Ann Arbor psychoanalysts pilot new program for treating social anxiety
Andrew Kukes graduated from his high school at the top of his class with an acceptance letter to Princeton University in his pocket.
Smart and athletic, Andrew went on to earn his degree from Columbia University. Upon leaving college, Andrew suddenly felt lost, said his father, Jeff Kukes, of Boca Raton, Fla
“It was almost as if he had lost his job,” Jeff Kukes said. “Once he graduated, he really didn’t know what to do with himself.”
Andrew moved to Santa Monica, Cal. with his brother. One month before his parents were set to visit in the summer of 2009, Andrew killed himself at the age of 30 years old.
In their son’s memory, the family started the Andrew Kukes Foundation for Social Anxiety.
The foundation is now partnering with the Michigan Psychoanalytic Institute -- which has offices in Ann Arbor and Farmington Hills -- to pilot a program to help people overcome their social anxiety.
“The mission is to really spread the word about social anxiety,” said Jeff. “To educate people that are sufferers, and people in the mental health community.”
The pilot program has been initiated by the Michigan Psychoanalytic Institute at the request of the Andrew Kukes Foundation.
Social anxiety is often a quite normal experience for many people, as it’s an individual’s response through physical sensations like blushing and sweating and anxious thoughts to interacting with other people or large groups.
Social anxiety becomes a problem when an individual is so paralyzed that it causes them to avoid social situations.
“We felt we were a logical choice to provide care for these kinds of patients,” said Trivedi. “These patients are complex cases.”
The model of psychoanalysis now in which patients are analyzed for 20 to 30 minutes, diagnosed according to the Diagnostic and Statistical Manual of Mental Disorders and then prescribed a medication does not work for everyone, Trivedi said.
“It’s a pretty shoddy way of doing it,” Trivedi said. “When you label something as one particular disorder, it limits things -- and people think there’s a formula. We want to go beyond the formula.”
The program pairs one-on-one intensive psychotherapy to help individuals deal with the social anxiety in behavioral terms with medications in some cases, Trivedi said. Treatment will last for a period of several years.
Courtesy of MPI
“Most of our patients were in multiple treatments that failed them: A lot of these patients, because they are so paralyzed, they don’t have jobs,” Trivedi said. “Many of the people we run into are quite educated individuals: One is a musician, one is a college professor; they are quite otherwise accomplished people.”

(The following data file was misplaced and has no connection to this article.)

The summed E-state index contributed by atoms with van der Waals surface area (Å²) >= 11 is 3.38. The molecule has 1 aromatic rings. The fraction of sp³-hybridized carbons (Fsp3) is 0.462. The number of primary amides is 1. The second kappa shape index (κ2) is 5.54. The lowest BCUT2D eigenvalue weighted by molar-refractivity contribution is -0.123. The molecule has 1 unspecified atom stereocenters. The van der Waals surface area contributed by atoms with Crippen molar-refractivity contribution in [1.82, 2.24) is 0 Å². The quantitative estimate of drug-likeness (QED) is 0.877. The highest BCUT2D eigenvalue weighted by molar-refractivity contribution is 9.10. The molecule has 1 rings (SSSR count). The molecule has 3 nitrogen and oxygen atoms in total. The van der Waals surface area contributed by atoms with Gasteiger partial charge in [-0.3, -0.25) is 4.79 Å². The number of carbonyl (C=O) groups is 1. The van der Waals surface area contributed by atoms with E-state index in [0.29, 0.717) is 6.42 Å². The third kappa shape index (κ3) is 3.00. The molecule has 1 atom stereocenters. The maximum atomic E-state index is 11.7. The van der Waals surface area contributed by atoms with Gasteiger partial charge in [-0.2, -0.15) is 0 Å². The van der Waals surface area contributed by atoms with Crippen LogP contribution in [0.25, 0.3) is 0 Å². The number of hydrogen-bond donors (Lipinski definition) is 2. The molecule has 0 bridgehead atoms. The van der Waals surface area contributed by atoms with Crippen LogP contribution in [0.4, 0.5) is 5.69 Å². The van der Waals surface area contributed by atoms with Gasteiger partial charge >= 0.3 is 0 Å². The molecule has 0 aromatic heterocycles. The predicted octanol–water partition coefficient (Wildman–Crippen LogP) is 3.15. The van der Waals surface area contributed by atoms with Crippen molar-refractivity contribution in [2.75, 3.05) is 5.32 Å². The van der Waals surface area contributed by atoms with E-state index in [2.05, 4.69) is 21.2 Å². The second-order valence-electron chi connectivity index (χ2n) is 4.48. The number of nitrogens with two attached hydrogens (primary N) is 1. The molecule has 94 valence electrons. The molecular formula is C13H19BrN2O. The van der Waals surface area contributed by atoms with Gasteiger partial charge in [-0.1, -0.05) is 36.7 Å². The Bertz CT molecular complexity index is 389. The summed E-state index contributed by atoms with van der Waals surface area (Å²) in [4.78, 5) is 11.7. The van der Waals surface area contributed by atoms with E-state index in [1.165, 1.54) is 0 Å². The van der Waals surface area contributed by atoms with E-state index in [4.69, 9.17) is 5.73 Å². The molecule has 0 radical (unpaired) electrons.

Jeff Kukes described social anxiety as the feeling of fear that you get when you don’t want to stand up in front of an audience or large group of people - multiplied by 100.
“It’s a performance-based anxiety,” Jeff Kukes said. “When it gets to the point that it’s impacting your life; when you won’t take a certain job because you know that you’re going to interact with people, then it becomes a problem.”
Patients chronically paralyzed by social situations require more frequent appointments, more than one interventionist, longer treatment and more integrated care plans, Trivedi said.
“It can eat you up,” Jeff Kukes said. “Left untreated it keeps getting worse and worse it takes about 10 years for people to seek help.”
Jeff Kukes said the biggest indicator of his son’s social anxiety that he retrospectively realizes was how shy Andy was.
“The classic response is that they’ll outgrow it,” Jeff Kukes said. “Shyness doesn’t create the concern that it should.”
Social anxiety is often the root of many other mental health problems, Trivedi said, and can stem from deeper issues including abuse, neglect and bullying.
“It’s a question of how to alleviate the damage that social anxiety has done to rehabilitate them,” Trivedi said. “It would be a process so it would last over a longer time, so these changes stick and social anxiety becomes a symptom that they have worked around.”
The partnership between the Andrew Kukes Foundation and Michigan Psychoanalytic Institute is a long-term project, said Lori Blumenstein-Bott, executive director of the foundation.
The Andrew Kukes Foundation is contributing about $27,000 in the first year of the partnership for the project.
“It’s mainly focused on the funding of the team approach to working in complicated cases,” Blumenstein-Bott said.
Blumenstein-Bott estimated the partnership would likely last about five years, after which they’ll analyze the data to develop best-practice guidelines to treating individuals with social anxiety.
Those interested in the Kukes Foundation project treating social anxiety patients should call the Michigan Psychoanalytic Institute at (248) 539-2223.